23 January, 2017

The unburnt egg: more stories of a museum curator by Brian Gill


Three decades in the role of curator of land vertebrates at Auckland Museum managing a collection of 20,000 natural history specimens has provided Brian Gill with a wealth of fascinating stories.

His behind the scenes glimpses of the work that goes into building natural history collections show us the important role museums play in allowing researchers to study changes in organisms over time while the stories of the original collectors take us back to Victorian times where from 1876 to the early 1930’s the museum was in Princes Street on a site now occupied by a high-rise hotel.

The author’s main fields of interest were the life history of New Zealand cuckoos and songbirds and the palaeontology of extinct New Zealand birds. This book follows on from his previous book, The owl that fell from the sky.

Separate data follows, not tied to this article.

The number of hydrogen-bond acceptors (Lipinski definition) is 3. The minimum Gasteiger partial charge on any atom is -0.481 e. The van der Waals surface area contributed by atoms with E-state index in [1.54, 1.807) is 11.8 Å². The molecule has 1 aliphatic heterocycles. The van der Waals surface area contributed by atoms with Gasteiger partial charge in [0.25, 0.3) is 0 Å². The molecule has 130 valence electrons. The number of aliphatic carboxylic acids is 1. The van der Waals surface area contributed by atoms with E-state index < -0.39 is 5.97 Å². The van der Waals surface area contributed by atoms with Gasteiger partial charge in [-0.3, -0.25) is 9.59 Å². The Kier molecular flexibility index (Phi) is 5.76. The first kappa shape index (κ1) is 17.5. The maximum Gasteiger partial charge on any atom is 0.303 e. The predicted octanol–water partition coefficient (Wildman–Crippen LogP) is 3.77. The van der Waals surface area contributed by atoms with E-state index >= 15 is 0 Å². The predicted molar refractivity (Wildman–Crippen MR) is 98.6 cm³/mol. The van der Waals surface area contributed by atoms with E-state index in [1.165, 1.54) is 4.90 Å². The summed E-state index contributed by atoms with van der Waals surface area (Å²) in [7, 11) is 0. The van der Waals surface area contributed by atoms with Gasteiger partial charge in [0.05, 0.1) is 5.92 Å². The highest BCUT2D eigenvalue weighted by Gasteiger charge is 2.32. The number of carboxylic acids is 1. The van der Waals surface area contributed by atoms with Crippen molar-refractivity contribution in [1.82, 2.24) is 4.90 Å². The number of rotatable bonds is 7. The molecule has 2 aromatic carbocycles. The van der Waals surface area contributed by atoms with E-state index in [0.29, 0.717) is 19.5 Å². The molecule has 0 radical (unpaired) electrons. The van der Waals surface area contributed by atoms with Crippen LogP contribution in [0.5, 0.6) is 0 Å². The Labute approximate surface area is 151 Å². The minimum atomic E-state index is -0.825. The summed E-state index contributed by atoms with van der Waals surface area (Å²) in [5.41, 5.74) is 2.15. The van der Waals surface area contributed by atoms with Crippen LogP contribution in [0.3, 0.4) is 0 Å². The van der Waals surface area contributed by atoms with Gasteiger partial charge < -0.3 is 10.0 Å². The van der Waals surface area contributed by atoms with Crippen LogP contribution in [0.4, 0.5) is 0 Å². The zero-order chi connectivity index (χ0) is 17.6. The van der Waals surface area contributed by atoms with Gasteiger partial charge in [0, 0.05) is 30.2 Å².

The story of how the museum acquired one of its moa eggs from a house fire is intriguing. Moa eggs are rarely found whole as they are thin shelled and Auckland Museum has three virtually whole eggs. There are only thirty-six near complete moa eggs in the world!

Other tales cover huias, rats, seals, king penguins, skinks and flying frogs.

I loved this small volume, read it one sitting and absorbed a lot of new information but best of all it’s sparked a renewed interest in visiting Auckland Museum again.

Title: The unburnt egg: more stories of a museum curator
Author: Brian Gill

Claire S enjoys reading anything relating to New Zealand.


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